Arfenic, Obfervations on its Ufe in Intermittents, 1, 46, 61 
« , Effects of, in fuch Cafes, when combined with Pe- 
ruvian Bark, ■ 43 

faid to be as powerful and nearly as certain as the 



Bark, in the Cure of Intermittents ; but allowed to be in- 
ferior to the Bark in its tonic Effects, — 46 
Conjecture concerning its fpecific Action, and that 



of the Bark, in the Cure of Intermittents, 47 

, Account of irregular Cafes of Intermittents in 

which it fails, ■ 44 

Hiftorical Account of its Ufe in Intermittents, 46 



Atmofpheres, Electrical, Effects of, on Frogs and other Ani- 
mals, 166 

B. 

Bark, Peruvian, the only Remedy to be relied on in the In- 
termittents of Tropical Climates threatening immediate 
Danger, _ 44 

, Conjectures relative to its fpecific Action 

jn the Cure of Intermittents, ■ 47, 143 

Q^2 Bark, 



[ "9 ] 

Peruvian, Prejudices which ftiH prevail agamft its 

57 



Beddoes, Thomas, Guide for Self-prefervadoo, 224 

L-:-.:"'.:: ; A::' .:. :t A-.ii.-.i "i^.-r.i, 

Berlin, Memoir* of the Academy of Sciences at, 227 

l'/..: .A, ?':?:. -. - :— .Am::?:::-.- ;:" :;.= _i:i;: :: ; 223 
I'.i!:. V ::;:.. :■: > r.":i:i:->.-t. — 

, William, of the Extraction of anextraneoiu Subftance 

:::-.-. :t ? t::.~. III 

Bonato, G. Anton. Deicription of two new Plants, 227 

Bower, Joannes, de Variolis, 

\ Wheaton, de Vifn, ;r y. 

Bread, tcailed, Inftancr of its producing painful Effects in 

- ~A :.--. in 

Bcchan, jacobus, de Coeli Effecubus, : ; - 

C. 
Cambridge, Catalogue of the Botanic Garden at, 

er, Profeffcr, his Damamftr. Ana!. PathoL referred to, 

107, 108 

Carey, Matthew, Account of the Yellow Ferer at Phi- 

UHfriiiij 223 

Carter, Henry Yates, on the Effects of Sal Ammoniac and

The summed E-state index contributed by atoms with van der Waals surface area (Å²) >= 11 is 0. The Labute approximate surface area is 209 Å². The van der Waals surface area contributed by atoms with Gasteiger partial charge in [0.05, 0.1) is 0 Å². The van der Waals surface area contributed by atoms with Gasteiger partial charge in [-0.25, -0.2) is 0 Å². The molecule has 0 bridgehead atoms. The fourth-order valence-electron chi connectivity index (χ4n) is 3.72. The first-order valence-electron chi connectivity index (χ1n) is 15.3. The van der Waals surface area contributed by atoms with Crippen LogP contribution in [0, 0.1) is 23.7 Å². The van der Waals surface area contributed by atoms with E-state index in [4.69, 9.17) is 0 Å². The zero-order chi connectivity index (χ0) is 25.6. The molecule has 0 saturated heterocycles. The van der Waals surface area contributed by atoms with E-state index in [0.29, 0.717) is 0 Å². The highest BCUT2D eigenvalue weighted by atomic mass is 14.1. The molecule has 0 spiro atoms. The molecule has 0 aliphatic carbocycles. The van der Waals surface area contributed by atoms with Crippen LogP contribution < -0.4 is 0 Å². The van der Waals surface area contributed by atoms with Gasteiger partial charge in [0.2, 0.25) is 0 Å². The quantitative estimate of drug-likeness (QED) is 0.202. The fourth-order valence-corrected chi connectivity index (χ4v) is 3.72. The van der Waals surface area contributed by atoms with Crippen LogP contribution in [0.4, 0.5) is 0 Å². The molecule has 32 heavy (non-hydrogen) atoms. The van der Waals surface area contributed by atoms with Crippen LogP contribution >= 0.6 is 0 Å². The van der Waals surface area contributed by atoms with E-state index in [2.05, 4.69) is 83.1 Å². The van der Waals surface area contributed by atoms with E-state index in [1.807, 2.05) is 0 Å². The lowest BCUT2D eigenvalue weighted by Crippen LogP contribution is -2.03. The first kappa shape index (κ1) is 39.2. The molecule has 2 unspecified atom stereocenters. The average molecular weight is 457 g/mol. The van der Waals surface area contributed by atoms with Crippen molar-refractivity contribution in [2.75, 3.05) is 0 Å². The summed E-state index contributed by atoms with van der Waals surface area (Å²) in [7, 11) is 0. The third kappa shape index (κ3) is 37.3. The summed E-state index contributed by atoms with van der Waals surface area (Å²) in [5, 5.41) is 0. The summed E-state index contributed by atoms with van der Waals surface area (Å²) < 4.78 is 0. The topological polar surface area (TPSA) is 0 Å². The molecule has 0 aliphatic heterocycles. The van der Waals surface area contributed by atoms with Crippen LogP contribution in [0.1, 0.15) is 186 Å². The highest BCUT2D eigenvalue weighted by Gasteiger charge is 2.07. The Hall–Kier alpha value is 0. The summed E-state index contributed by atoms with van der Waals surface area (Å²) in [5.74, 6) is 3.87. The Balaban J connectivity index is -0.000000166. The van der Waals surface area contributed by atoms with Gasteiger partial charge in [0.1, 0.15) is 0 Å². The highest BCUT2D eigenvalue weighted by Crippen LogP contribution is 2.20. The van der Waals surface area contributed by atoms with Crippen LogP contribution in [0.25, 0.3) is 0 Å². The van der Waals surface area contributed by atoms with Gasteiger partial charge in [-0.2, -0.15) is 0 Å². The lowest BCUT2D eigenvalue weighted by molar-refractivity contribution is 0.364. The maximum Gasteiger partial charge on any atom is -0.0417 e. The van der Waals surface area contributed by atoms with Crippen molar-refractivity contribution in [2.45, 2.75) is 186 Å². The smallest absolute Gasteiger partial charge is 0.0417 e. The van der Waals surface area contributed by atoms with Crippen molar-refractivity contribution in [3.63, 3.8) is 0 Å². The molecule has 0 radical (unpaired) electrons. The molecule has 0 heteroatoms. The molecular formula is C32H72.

T ::.:.:: :- A;.;,: A *•": _r.:A, 66 

— <. , Cafe of a difcafed Kidney, • - 

Gun-fLot Wound, 91 

•.:.-,: :-'-.. ~ " :*::::"■: : :. :>- Z^:n:::-.r. ::", 223 

•-;::.:"-. r. : : _•£-. :":-: : :;. AA::::A: /, ; : - 

CA.Ar.cr.z, ::£*:?:.: ::.::r: -.:". ~-.:.-^:::t:. — 146 

Robot, Account of a new Key Inftrument, 
Climate, Dinerution on the Efiects of, — 225 

• 'etaCic, Advantages of, in Experiments of Animal 

Electric; 174 

s different Metals, Gbfcrvations on ti t 

r^ents 01 Animal Electricity, 17S . 

D. 

l. !:::'.-. -jl-i. ~-\r' .':: A ' .'. A ■ £ -:--. "- : A .!:. C ■:"•:• '.f, Ij6 

Duncan, Dr. Andrew-, Junior, his Dinertation on the 
etenia Soymida lefeiied to, . 144 

E. 

iAA:..~; . Ar.i.Ti". / A:»_r.„ ; ~ .;_- A..~:.:; :A.:::.- 
jfjj 

EkQndty, 



[ *3° ] 

Electricity, Difcovery of anew Law in, «— 177, 192 

, Eftimatc of the Quantity of, neceflary to produce 

certain Effects in a Frog, ■ 1 170 

Electrometer, Animal, what fo called, — 171 

Emetics, good Effects of, in Intermittents, 41, 42 

F. 

Fever, Epidemic, in Somerfetfhire, "Work relative to, 224 
, Intermittent, of a Tropical Climate, Obfervations 

on, * ( 1 

, how diftin- 

guifhed from the Remittent, 43 

■ — , anomalous 

Cafes of, defcribed, . 44 

» — — y See Antimonj, 

Arfenic, Bark, Emetics, Opium, 

Intermittent and Remittent* the raoft frequent Dif- 



eafes on the Coaft of Africa, 6p 

Yellow, at Philadelphia, Works relative to, 223 



Forfter, Thompfon, Cafe of Aneurifm of the Crural Artery, 

Frogs, Effects of Electric Atmofpheres on, — 166 

G. 
Galvani, Lewis, Account of his Difcoveries relative to Ani- 
mal Electricity, ■ ■ ■ ■» 161 

Genettes, M. des, Analyfe du Syfteme Lymphatique, 226 

Gravel, voided, with Urine, by vomiting, — 215 

Grieve, Andreas, de Rheumatifmo acuto, 22^ 

H. 

Hare Lip, Work relative to, 227 

Head, Cafe of a Gun-fhot Wound of, — 91 

Hughes, Francis, on the Effects of Mahogany Wood in Di- 

arrhcea, ■ ic6 

Hypochondriacal Affection, DifTertation on, — 22 £ 

7 
Infects, feveral Species of, not affected by Electricity, 194 
Intermittents of a Tropical Climate, Obfervations on the Ufc 

ofArfenicin, 1 

, , Ufeof Opium in, 41 

Emetics in, ibid. 



, how diftinguiihed from 

a Remittent Fever, « 42 

-, Circumfrances of, i n 



which the Bark alone is to be relied on, ^ 

Intermittents 



C 2 3i ] 

Intcrmittents of a Tropical Climate, anomalous Cafes of, 

defcribed, > ... ihid % 

Ifchuria, fingular Cafe of, « 212 

Iflue, fingular Effects of, ■ i o 

K. 
Kerr, David Corbin, de Hypochondriafi, — 225